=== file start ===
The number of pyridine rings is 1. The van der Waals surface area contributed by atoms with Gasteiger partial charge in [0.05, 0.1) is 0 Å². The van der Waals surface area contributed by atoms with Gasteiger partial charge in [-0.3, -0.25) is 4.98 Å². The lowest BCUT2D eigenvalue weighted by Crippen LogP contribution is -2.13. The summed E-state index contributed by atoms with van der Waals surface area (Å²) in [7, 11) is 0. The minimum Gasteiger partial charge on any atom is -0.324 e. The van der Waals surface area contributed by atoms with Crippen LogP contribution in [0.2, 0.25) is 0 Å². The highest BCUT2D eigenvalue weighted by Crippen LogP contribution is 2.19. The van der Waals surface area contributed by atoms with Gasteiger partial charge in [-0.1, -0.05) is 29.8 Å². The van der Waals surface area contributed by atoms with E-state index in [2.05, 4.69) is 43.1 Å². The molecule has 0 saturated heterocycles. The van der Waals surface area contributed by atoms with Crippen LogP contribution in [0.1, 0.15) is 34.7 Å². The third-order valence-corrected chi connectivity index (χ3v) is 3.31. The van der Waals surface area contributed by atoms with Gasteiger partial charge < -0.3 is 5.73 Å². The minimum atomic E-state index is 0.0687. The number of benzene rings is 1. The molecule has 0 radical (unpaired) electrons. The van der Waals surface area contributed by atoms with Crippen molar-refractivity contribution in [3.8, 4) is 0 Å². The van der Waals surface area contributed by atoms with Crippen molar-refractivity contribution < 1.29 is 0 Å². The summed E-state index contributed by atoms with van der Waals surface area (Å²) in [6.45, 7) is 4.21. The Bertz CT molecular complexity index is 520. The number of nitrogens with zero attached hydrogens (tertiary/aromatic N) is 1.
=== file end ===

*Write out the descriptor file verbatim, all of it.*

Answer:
The number of pyridine rings is 1. The van der Waals surface area contributed by atoms with Gasteiger partial charge in [0.05, 0.1) is 0 Å². The van der Waals surface area contributed by atoms with Gasteiger partial charge in [-0.3, -0.25) is 4.98 Å². The lowest BCUT2D eigenvalue weighted by Crippen LogP contribution is -2.13. The summed E-state index contributed by atoms with van der Waals surface area (Å²) in [7, 11) is 0. The minimum Gasteiger partial charge on any atom is -0.324 e. The van der Waals surface area contributed by atoms with Crippen LogP contribution in [0.2, 0.25) is 0 Å². The highest BCUT2D eigenvalue weighted by Crippen LogP contribution is 2.19. The van der Waals surface area contributed by atoms with Gasteiger partial charge in [-0.1, -0.05) is 29.8 Å². The van der Waals surface area contributed by atoms with E-state index in [2.05, 4.69) is 43.1 Å². The molecule has 0 saturated heterocycles. The van der Waals surface area contributed by atoms with Crippen LogP contribution in [0.1, 0.15) is 34.7 Å². The third-order valence-corrected chi connectivity index (χ3v) is 3.31. The van der Waals surface area contributed by atoms with Gasteiger partial charge < -0.3 is 5.73 Å². The minimum atomic E-state index is 0.0687. The number of benzene rings is 1. The molecule has 0 radical (unpaired) electrons. The van der Waals surface area contributed by atoms with Crippen molar-refractivity contribution in [3.8, 4) is 0 Å². The van der Waals surface area contributed by atoms with Crippen molar-refractivity contribution < 1.29 is 0 Å². The summed E-state index contributed by atoms with van der Waals surface area (Å²) in [6.45, 7) is 4.21. The Bertz CT molecular complexity index is 520. The number of nitrogens with zero attached hydrogens (tertiary/aromatic N) is 1.